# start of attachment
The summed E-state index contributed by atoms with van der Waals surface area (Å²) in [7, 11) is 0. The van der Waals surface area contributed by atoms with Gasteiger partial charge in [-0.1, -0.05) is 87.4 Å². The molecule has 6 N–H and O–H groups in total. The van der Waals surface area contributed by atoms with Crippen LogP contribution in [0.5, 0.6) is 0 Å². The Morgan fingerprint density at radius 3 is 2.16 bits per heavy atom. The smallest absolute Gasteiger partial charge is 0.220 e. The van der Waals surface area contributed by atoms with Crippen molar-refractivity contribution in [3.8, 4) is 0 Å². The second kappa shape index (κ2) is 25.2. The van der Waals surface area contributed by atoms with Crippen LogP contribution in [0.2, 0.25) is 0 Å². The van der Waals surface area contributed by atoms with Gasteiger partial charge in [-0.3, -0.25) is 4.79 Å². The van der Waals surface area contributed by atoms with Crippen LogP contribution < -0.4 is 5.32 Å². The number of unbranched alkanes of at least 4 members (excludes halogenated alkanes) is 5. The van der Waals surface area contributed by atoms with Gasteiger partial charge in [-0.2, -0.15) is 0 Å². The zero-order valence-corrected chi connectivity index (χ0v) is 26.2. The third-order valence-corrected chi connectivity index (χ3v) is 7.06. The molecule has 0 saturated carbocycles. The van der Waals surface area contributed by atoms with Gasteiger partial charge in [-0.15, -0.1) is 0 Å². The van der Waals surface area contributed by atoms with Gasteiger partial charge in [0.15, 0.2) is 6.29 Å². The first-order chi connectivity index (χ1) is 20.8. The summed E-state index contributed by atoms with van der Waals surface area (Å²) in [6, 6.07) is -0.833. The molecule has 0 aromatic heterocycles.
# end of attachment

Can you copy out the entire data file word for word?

The summed E-state index contributed by atoms with van der Waals surface area (Å²) in [7, 11) is 0. The van der Waals surface area contributed by atoms with Gasteiger partial charge in [-0.1, -0.05) is 87.4 Å². The molecule has 6 N–H and O–H groups in total. The van der Waals surface area contributed by atoms with Crippen LogP contribution in [0.5, 0.6) is 0 Å². The Morgan fingerprint density at radius 3 is 2.16 bits per heavy atom. The smallest absolute Gasteiger partial charge is 0.220 e. The van der Waals surface area contributed by atoms with Crippen molar-refractivity contribution in [3.8, 4) is 0 Å². The second kappa shape index (κ2) is 25.2. The van der Waals surface area contributed by atoms with Crippen LogP contribution in [0.2, 0.25) is 0 Å². The van der Waals surface area contributed by atoms with Gasteiger partial charge in [-0.3, -0.25) is 4.79 Å². The van der Waals surface area contributed by atoms with Crippen LogP contribution < -0.4 is 5.32 Å². The number of unbranched alkanes of at least 4 members (excludes halogenated alkanes) is 5. The van der Waals surface area contributed by atoms with Gasteiger partial charge in [-0.2, -0.15) is 0 Å². The zero-order valence-corrected chi connectivity index (χ0v) is 26.2. The third-order valence-corrected chi connectivity index (χ3v) is 7.06. The molecule has 0 saturated carbocycles. The van der Waals surface area contributed by atoms with Gasteiger partial charge in [-0.15, -0.1) is 0 Å². The van der Waals surface area contributed by atoms with Gasteiger partial charge in [0.15, 0.2) is 6.29 Å². The first-order chi connectivity index (χ1) is 20.8. The summed E-state index contributed by atoms with van der Waals surface area (Å²) in [6, 6.07) is -0.833. The molecule has 0 aromatic heterocycles.